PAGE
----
An overwhelming amount of new data has built up over the past several decades suggesting that limiting food intake can extend almost any organism's life, from the lowly flatworm to the ubiquitous lab mouse. Although scientists haven't yet nailed down the mechanism behind this phenomenon, most hypotheses have focused on the number of calories in a diet—the fewer an organism takes in while still meeting its nutritional needs, the longer it's likely to live (SN: 5/11/02, p. 291: Dogged Dieting: Low-cal canines enjoy longer life).
This idea is so prevalent that it's frequently referred to simply as "caloric restriction." But new research suggests that this title may be a misnomer for what actually produces longevity. A team of researchers has shown in fruit flies that shifting a diet's relative amounts of nutrients, such as carbohydrates, protein, and fat, while only modestly cutting calories, extends life span just as much as a drastic calorie cut does.
Linda Partridge, an evolutionary geneticist at University College London, says that she and her colleagues got the idea to change the diet of their lab's fruit flies after noticing that female flies eating a lot of yeast tended to lay more eggs than did those eating less yeast. Previous research suggested that egg laying directly correlates with life span, with more eggs leading to a shorter life.
Fruit flies in the lab normally eat a nutritious mix of sugar and yeast meant to mimic their natural diet of rotting fruit and the yeast fermenting it. "We wondered what the effects of changing the relative amounts of sugar and yeast in the food would be," says Partridge.
Partridge's team started by measuring the amount of time a fruit fly spent each day with its proboscis, the tube that sucks in food, extended into its chow. This information gave the scientists an idea of how much the flies typically ate.
The researchers then altered the proportions of yeast and sugar mixed together to make the flies' food. Normally, researchers who perform caloric-restriction experiments on fruit flies make sure the insects eat less by diluting their normal chow with water. The flies spend just as much time eating but end up taking in fewer nutrients in the watery food. Rather than simply watering down the food, Partridge and her colleagues just reduced one of the diet's two components.
While keeping the amount of sugar the same as in a normal diet, the scientists reduced the amount of yeast to less than half of what the flies normally receive. The team created a second diet using the opposite proportions, with a steady amount of yeast but less than half the normal amount of sugar. Since yeast and sugar have about the same amount of calories by weight, both of the new diets had an equal number of calories regardless of their different yeast-to-sugar ratios.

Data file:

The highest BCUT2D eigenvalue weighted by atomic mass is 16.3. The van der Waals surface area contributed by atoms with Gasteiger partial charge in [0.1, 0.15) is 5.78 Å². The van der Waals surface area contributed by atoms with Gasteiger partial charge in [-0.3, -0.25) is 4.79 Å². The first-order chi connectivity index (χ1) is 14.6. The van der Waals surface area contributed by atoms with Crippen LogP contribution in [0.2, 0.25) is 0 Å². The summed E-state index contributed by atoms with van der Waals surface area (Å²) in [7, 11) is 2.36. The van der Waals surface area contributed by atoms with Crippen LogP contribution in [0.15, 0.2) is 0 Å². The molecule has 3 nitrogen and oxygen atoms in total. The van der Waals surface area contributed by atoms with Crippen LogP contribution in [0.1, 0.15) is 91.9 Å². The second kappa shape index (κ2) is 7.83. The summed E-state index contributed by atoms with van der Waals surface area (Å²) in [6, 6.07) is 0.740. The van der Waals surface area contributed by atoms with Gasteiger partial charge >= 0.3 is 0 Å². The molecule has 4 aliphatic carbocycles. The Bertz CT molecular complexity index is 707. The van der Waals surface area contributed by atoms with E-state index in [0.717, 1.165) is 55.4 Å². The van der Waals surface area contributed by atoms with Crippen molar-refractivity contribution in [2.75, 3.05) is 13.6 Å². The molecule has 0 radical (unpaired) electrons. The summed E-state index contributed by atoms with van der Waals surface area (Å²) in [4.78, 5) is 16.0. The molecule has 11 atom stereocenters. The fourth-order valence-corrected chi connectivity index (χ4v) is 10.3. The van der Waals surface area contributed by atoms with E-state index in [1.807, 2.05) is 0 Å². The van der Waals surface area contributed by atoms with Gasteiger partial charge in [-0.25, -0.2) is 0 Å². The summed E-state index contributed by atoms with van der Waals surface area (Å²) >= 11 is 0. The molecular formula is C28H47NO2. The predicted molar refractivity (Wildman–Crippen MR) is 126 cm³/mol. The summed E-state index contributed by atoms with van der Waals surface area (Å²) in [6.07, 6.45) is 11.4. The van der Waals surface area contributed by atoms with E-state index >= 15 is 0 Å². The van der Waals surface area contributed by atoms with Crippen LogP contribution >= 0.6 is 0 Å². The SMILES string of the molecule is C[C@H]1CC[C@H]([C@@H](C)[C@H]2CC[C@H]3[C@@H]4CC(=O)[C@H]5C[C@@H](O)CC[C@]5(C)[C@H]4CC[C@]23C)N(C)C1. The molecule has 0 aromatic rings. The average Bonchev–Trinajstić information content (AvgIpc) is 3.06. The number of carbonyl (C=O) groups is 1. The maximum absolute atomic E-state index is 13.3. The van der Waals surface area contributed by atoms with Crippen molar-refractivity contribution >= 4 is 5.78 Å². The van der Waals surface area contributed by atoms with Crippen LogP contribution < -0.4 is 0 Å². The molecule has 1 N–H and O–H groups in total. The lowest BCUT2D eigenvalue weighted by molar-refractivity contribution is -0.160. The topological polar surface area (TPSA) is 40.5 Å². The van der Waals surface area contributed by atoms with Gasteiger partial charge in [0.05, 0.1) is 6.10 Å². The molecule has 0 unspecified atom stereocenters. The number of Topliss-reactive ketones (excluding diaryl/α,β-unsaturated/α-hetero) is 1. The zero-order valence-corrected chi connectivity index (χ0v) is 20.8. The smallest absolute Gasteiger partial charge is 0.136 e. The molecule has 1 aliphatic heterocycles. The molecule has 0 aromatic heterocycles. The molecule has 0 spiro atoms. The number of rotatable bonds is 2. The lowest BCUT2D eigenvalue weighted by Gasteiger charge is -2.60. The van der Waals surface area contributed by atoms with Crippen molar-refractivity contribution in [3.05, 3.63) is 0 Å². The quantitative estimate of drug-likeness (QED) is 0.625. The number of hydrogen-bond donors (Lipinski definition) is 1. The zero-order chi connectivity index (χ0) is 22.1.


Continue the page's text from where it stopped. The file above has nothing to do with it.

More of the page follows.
After putting groups of flies on the new diets, the scientists observed how much food the flies took in. They also kept track of how long the flies in both groups lived.
Partridge's team made a surprising finding. Although flies eating the new diets took in about as much food as a group eating regular chow did, those on the reduced-protein diet lived about 24 days longer than the average fruit fly's life span of 40 days. That extension, of about 60 percent, rivals the added life span of flies on a typical caloric-restriction diet.
Those flies eating less sugar also showed a modest increase in life span, although it was a markedly less-impressive extension of about 2 days.
"What this shows is that it's not just the number of calories [that's important for extending life]. It matters what the source of those calories is," says Partridge. Her team published its findings in the July PLoS Biology.
Partridge says that she and her colleagues don't yet have an idea why the yeast-restricted diets work so well at extending life span. However, she notes that the various components of yeast, made mostly of protein and lipids, may play an important role in determining longevity.
"This is a very fascinating hypothesis that we have to explore more deeply," says Luigi Fontana, a clinical investigator at Washington University in St. Louis and at the Italian National Institute of Health in Rome. He notes that if the same concept works in people, the currently popular "low carb" diets, in which people eat large amounts of protein but fewer sugars, could be undermining the dieters' longevity. "It's certainly a possibility," he says.
However, Edward J. Masoro, an emeritus professor of physiology at the University of Texas in San Antonio and a longtime researcher of caloric restriction, comments that there's no telling whether lowering protein intake will work to lengthen life in people. Extending experimental findings from one species to another "is always fraught with difficulty," he says.
Masoro adds that although eating fewer calories has shown some health benefits in people, scientists aren't yet sure whether simple caloric restriction has any life-extending effects in humans. The National Institutes of Health is now running three concurrent studies of caloric restriction in nonhuman primate species, such as rhesus monkeys, that will give the best clues on whether the strategy might work in people.
Washington University School of Medicine
Center for Human Nutrition
660 S. Euclid Avenue
Campus Box 8113
St. Louis, MO 63110-1093
Edward J. Masoro
University of Texas, San Antonio
Health Sciences Center
7703 Floyd Curl Drive
San Antonio, TX 78229-3900
Center for Research on Aging
University College London
London WC1E 6BT
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